June 23, 2011
Authoritarianism and Totalitarianism
Thank you, Robby, for your post about the liberal/conservative divide in present day “democratic” politics and culture. I am grateful for your cogent expression of some important points, and I think you have expressed them well including your acknowledgment that there are instances in which the divide does not prohibit people of good will who hold different perspectives from recognizing and acknowledging the valuable contributions that can be made by those with whom some views—be it political, social, cultural, economic, religious, etc.—are not shared but still appreciated.
I would like to offer a few complementary thoughts about the worry to which Robby refers. Is the worry real, or is it not? Is the present-day dominant Western culture that considers itself democratic inching toward authoritarianism? In this culture are the God-given rights of conscience and religious belief so vital to the foundation of democracy being pushed aside? Robby relies upon one example to reinforce his worry, the emerging case from Washington, DC.
I am sure that Professor John Banzhaf, III of the George Washington University Law School thinks he means well and is acting consistently with liberal and democratic ideals codified in the DC Human Rights Act by challenging The Catholic University of America’s decision to restore student residences to single-sex dorms.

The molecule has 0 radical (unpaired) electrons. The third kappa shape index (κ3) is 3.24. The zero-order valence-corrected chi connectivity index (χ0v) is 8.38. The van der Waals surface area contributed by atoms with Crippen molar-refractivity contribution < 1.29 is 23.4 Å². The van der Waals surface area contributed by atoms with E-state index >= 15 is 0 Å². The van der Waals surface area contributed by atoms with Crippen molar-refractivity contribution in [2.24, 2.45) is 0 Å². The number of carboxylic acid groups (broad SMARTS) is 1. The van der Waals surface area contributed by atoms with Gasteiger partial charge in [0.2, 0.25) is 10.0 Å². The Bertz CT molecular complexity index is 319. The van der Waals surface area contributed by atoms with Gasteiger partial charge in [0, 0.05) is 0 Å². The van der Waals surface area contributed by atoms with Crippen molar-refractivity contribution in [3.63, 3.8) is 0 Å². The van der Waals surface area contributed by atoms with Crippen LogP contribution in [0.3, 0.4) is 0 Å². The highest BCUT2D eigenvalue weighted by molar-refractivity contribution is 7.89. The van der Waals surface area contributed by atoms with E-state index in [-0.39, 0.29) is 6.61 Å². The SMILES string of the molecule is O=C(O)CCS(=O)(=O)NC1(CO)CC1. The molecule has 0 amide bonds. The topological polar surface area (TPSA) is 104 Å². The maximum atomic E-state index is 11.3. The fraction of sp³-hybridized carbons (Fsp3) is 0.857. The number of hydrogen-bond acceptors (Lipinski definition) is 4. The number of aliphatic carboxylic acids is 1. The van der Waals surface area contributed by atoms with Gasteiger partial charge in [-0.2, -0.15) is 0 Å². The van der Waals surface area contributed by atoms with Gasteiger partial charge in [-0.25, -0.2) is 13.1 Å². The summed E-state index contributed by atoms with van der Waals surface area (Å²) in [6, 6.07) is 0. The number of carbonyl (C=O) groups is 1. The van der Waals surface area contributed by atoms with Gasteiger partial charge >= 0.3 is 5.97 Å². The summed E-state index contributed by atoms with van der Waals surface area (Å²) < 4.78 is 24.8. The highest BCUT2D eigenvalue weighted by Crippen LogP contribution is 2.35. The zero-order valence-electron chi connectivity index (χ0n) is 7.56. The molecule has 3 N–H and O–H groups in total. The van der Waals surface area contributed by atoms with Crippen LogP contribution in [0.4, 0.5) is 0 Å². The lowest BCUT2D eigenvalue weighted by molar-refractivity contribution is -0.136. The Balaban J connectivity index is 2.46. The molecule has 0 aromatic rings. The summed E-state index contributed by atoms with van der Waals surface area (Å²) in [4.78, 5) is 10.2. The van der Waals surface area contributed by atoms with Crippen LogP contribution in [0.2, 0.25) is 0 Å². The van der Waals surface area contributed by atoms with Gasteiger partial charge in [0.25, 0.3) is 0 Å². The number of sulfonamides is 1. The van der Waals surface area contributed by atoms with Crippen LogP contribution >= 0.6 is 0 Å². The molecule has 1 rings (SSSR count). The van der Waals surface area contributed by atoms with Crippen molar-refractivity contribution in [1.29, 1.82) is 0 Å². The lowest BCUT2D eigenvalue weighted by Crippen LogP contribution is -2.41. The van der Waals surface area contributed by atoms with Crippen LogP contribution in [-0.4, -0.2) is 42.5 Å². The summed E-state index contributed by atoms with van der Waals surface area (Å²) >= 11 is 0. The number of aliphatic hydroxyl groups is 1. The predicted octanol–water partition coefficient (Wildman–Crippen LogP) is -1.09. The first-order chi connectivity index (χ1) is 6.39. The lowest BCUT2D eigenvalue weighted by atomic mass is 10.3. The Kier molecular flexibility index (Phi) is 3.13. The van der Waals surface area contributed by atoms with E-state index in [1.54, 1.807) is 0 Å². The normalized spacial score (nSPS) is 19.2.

Here it is relevant to take stock of something which CUA President John Garvey did while still Dean of Boston College’s Law School and President of the Association of American Law Schools when he raised the need for “institutional pluralism” in the American academy of the present age. Yet, Professor Banzhaf thinks otherwise by arguing that CUA will be violating the DC law presumably on the basis of discrimination in housing or public accommodation. The day that this kind of allegation against a Catholic institution could be taken seriously in one of the greatest Western democracies has been forecasted in the past.
In 1960 Christopher Dawson contended that even the Western democracies, which would include the United States, had the potential for becoming totalitarian states through an aggressive assertion of state authority. As he said:
the modern state exerts no less authority underground in the subway and the air raid shelter than it does on the earth and in the air. The totalitarian state—and perhaps the modern state in general—is not satisfied with passive obedience; it demands full co-operation from the cradle to the grave. Consequently the challenge of secularism must be met on the cultural level, if it is to be met at all; and if Christians cannot assert their right to exist in the sphere of higher education, they will eventually be pushed not only out of modern culture but out of physical existence. That is already the issue in Communist countries, and it will also become the issue in England and America if we do not use our opportunities while we still have them.
It strikes me that John Garvey, a friend to many of us here at the Mirror of Justice, is doing the very thing that Dawson exhorted, that is, to defend the right to exist in the sphere of higher education in a Catholic, Christian manner. But he is not without opposition. Professor Banzhaf appears intent on denying him and CUA that very right that is logical, reasonable, and essential to the raison d’être of Catholic higher education by relying on the tools that the state has provided, perhaps unintentionally, to declare that student housing that is designed to cultivate the virtuous life is in fact discrimination in housing and/or public accommodation.